To a man with a hammer, a renowned psychologist once declared, everything looks like a nail.
For most of his decade in power, You are Jinping, China’s leader, usually came to the same conclusion as to how best to solve the country’s problems: involve the Communist Party more. And now that China is facing an economy that lacks the dynamism of the past and is teetering real estate sector in crisis and debt-ridden local governments, Mr. Xi is swinging the hammer again.
At the annual meeting of China’s National Legislative Assembly, which ended on Monday, Mr. Xi made a number of presentations extensive changes to the country’s regulatory framework, which allows top party officials to assert direct control over financial policy and banking regulation. Appointments of Mr. Xi’s allies to key regulatory roles and other changes are expected in the coming days to further strengthen the party’s oversight of the financial system.
“It’s very consistent with what Xi has been putting in place for the last 10 years,” said Max Zenglein, chief economist at the Mercator Institute for China Studies in Berlin. “Whenever he is confronted with a problem, the solution is more centralization into the party.”
The moves were the latest evidence of how Mr. Xi is moving on reshape China’s business climate, steering the world’s second-largest economy away from the free-market policies that fueled its rise. While past Chinese leaders have sought to maintain a buffer between the party and the private sector, Mr. Xi has blurred those lines and made it clear that companies are there to advance the party’s agenda.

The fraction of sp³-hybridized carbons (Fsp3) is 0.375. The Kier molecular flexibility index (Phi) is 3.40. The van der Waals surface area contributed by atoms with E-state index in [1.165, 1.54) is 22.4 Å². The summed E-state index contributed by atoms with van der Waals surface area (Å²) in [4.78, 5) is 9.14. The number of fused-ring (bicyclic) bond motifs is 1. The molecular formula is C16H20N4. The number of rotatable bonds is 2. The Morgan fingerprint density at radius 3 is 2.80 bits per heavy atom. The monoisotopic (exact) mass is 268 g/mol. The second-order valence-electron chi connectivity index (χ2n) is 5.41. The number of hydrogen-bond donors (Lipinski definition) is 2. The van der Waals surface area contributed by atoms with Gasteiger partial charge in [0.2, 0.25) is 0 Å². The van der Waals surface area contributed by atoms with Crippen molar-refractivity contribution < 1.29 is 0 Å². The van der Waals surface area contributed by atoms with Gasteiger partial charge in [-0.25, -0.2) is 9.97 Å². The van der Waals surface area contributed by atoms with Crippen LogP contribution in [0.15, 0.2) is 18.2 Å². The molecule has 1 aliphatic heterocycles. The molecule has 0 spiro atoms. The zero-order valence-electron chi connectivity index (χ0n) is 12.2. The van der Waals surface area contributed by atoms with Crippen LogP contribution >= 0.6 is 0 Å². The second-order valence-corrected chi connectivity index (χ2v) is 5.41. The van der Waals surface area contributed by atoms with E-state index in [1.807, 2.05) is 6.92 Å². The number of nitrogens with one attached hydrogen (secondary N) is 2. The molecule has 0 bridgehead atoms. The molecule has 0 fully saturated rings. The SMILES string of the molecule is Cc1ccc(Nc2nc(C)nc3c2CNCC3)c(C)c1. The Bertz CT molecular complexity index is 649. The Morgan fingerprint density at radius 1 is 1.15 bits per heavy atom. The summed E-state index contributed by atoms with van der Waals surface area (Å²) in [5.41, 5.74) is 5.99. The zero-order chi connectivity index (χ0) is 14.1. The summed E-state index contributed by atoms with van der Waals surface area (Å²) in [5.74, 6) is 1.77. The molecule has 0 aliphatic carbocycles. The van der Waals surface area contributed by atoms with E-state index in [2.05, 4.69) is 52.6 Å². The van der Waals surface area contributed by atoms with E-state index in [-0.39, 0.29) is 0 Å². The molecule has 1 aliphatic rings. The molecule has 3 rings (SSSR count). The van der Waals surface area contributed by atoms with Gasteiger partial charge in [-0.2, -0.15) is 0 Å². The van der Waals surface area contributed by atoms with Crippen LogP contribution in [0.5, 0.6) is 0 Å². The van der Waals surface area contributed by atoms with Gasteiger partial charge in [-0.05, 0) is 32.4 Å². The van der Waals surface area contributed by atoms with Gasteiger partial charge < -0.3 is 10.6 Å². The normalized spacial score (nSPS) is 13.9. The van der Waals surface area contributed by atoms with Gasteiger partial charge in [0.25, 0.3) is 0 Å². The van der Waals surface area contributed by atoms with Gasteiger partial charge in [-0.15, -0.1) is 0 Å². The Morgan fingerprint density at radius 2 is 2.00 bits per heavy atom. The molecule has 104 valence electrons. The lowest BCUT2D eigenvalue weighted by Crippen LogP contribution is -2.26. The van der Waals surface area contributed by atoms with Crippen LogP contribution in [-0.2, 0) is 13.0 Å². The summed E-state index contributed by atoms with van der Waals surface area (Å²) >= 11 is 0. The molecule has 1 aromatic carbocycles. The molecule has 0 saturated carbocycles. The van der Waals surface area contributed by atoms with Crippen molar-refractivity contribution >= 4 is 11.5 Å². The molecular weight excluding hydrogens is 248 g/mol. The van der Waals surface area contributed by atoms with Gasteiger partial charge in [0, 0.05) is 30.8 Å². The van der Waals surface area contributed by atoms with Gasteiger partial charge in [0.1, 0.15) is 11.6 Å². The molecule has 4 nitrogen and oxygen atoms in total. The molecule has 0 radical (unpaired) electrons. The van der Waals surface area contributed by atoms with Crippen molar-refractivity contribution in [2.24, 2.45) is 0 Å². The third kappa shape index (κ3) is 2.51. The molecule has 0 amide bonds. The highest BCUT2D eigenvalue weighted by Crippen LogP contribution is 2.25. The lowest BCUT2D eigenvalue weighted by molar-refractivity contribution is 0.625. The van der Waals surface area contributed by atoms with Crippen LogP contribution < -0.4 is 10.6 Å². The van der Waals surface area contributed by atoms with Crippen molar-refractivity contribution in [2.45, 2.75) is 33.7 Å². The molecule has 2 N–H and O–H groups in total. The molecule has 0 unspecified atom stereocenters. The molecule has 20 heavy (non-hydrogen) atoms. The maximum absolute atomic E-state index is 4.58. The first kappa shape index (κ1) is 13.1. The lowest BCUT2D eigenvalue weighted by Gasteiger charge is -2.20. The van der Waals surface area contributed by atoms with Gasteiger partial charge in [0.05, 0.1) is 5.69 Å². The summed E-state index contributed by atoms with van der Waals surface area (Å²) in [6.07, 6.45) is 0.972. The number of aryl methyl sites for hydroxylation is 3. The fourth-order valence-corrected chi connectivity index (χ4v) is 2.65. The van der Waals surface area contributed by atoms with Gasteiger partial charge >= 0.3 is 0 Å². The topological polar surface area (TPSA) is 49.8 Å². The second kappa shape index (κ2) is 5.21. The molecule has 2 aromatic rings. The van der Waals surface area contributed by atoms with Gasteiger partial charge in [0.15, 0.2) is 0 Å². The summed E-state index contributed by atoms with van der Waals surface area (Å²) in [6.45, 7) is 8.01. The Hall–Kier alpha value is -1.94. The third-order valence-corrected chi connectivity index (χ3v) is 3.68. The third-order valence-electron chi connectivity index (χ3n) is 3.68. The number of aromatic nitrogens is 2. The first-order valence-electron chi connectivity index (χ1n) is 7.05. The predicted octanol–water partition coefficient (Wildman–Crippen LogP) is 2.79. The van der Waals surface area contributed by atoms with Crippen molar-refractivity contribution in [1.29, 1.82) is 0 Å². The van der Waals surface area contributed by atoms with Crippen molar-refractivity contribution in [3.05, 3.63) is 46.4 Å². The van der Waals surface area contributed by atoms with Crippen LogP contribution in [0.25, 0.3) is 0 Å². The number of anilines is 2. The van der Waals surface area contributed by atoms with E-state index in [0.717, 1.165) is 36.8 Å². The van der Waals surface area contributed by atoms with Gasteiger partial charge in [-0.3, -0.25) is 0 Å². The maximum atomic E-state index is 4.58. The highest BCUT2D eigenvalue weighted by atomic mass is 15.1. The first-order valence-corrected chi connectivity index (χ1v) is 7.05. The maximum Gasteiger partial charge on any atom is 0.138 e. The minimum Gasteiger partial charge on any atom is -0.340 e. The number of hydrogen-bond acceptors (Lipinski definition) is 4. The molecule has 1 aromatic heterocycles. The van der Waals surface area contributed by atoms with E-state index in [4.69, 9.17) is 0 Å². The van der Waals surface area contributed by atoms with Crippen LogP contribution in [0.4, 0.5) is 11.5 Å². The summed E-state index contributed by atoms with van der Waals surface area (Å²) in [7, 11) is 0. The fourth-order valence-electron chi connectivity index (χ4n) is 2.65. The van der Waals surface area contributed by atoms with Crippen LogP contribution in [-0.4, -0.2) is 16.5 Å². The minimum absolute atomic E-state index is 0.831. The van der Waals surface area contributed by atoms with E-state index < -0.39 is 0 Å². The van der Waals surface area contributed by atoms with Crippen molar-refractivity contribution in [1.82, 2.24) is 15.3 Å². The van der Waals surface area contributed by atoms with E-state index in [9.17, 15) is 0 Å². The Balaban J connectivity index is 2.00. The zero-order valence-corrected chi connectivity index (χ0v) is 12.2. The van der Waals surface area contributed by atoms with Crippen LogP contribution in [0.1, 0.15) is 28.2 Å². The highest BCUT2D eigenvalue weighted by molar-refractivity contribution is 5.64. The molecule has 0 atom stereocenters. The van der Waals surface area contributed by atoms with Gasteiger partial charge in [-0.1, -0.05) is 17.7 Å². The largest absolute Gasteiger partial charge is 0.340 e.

Mr. Xi underscored that message on March 6 when he said the party had always viewed the private sector as “our own people” and that while she had a responsibility to support businesses in difficult times, she also needed to “offer guidance” in times of turmoil.
With the economy growing at near its slowest pace in decades, it is critical for Mr. Xi that the financial sector fulfills his vision. It needs bankers to allocate capital the way China wants to spend its money and prevent domestic funds from moving overseas, while being careful to avoid over-lending and putting the financial system at risk.
In what appeared to herald structural changes in the financial regulatory bureaucracy, China’s top anti-graft watchdog was also published a not-so-veiled warning to bankers last month. She said she would “seriously investigate and deal with people who neglect the leadership of the party in financial work and state-owned enterprises”.
Echoing a message of “shared prosperity”, one of Mr Xi’s signature slogans to reduce the wealth gap in Chinese society, the watchdog said bankers should embrace the party’s values and avoid the ideologies of the “financial elite”. . The group said bankers should not imitate the West with its unique focus on money.
Heads are already spinning. Bao Fan, prominent investment banker and CEO of China Renaissance Holdings, disappeared last month. After initially saying he was unable to contact Mr. Bao, China Renaissance he said it has learned that the banker is cooperating with an investigation being carried out by some Chinese authorities.
Last month, China’s top prosecutor charged Tian Huiyu, former president of China Merchants Bank, one of the country’s largest commercial lenders, of abuse of power and insider trading. When he was expelled from the Communist Party in October, the party said in the statement that Mr. Tian led a “depraved life with loose morals” for receiving lavish gifts as well as invitations to banquets, travel and golf.
The heightened rhetoric, targeted surveillance and crackdowns on prominent figures are reminiscent of China’s so-called corrective campaign in recent years in the technology sector. This had the effect huge fines, upgrading business strategies and tycoons driven underground.